- Fairfax County Board to announce new commission to review police practices after John Geer fatal shooting
- Hillary Clinton used private e-mail for all government business at State Dept.
- Watch U.S.- Israel: Dangerous Divide, March 3rd at 7 p.m. on NewsChannel 8
- Netanyahu to use Congress' bully pulpit to assail Iran talks
- Spring Is Coming! NPS Predicts Cherry Blossom Peak
- DNA Tool Helping Biologists Find Elusive Or Invasive Species
- Weather Questions: Sleet vs. Hail
- Netanyahu urging Congress to oppose deal with Iran
- WorldViews: Netanyahu’s speech to Congress: The drinking game
- OJ Simpson says his left knee has deteriorated so badly he needs a cane to walk
Fruits and Veggies Could Help You Quit Smoking
More from Health
Want to quit smoking, and stay smoke-free? Eat your fruits and veggies.
Researchers from the University at Buffalo found a link between eating lots of fruit and veggies and maintaining a tobacco-free lifestyle in smokers.
"We may have identified a new tool that can help people quit smoking," study researcher Jeffrey P. Haibach, MPH, a graduate research assistant in the UB Department of Community Health and Health Behavior, said in a statement. "Granted, this is just an observational study, but improving one's diet may facilitate quitting."
The study, published in the journal Nicotine and Tobacco Research, included 1,000 smokers who were age 25 and older. The researchers had the study participants answer surveys about their smoking habits and their fruit and vegetable intake. Then, they followed up with them 14 months later and asked them if they didn't use tobacco over the past month.
The researchers found that there was a relationship between the amount of fruits and vegetables the study participants ate, and the likelihood that they quit -- and stayed off -- tobacco. In fact, people who ate the most produce in the study were three times more likely to report that they'd been tobacco free in the previous month.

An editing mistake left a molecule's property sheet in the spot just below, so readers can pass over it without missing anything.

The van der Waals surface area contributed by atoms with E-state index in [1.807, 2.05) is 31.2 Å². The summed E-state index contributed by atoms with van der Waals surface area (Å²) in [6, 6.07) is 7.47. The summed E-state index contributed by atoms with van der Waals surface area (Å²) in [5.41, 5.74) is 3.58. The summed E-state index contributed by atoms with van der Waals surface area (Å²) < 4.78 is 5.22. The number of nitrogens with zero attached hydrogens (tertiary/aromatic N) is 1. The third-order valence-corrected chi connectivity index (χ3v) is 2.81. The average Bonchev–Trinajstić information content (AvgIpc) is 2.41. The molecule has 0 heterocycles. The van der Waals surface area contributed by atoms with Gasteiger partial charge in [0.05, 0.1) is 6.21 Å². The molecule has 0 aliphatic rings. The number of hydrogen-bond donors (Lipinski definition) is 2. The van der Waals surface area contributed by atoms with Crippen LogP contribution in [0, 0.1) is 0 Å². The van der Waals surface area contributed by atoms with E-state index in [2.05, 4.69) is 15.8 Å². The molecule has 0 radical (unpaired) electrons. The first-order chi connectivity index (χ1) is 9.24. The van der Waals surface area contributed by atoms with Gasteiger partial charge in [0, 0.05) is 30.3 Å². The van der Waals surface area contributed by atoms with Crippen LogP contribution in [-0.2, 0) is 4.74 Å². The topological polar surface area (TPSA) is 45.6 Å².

The researchers also found a link between increased produce consumption and taking longer in the day to have the first cigarette, smoking fewer cigarettes, and decreased dependence on nicotine (based on test results).
The results held true even after taking into account other risk factors, like education, age, gender and health.
A possible reason for this relationship may be that fruits and veggies make people feel full, so that they don't feel as big of a need to smoke, researchers said. Another reason could be that fruits and vegetables don't make cigarettes taste better (unlike some other foods), and may actually make cigarettes taste worse.
In fact, a 2007 study from Duke University Medical Center researchers showed that milk, fruits, vegetables and water seem to make cigarettes taste worse. The research, also published in the journal Nicotine and Tobacco Research also showed that coffee, meat and alcohol made cigarettes taste better.
"With a few modifications to their diet -- consuming items that make cigarettes taste bad, such as a cold glass of milk, and avoiding items that make cigarettes taste good, like a pint of beer -- smokers can make quitting a bit easier," the researcher of that study, Joseph McClernon, Ph.D., said in a statement.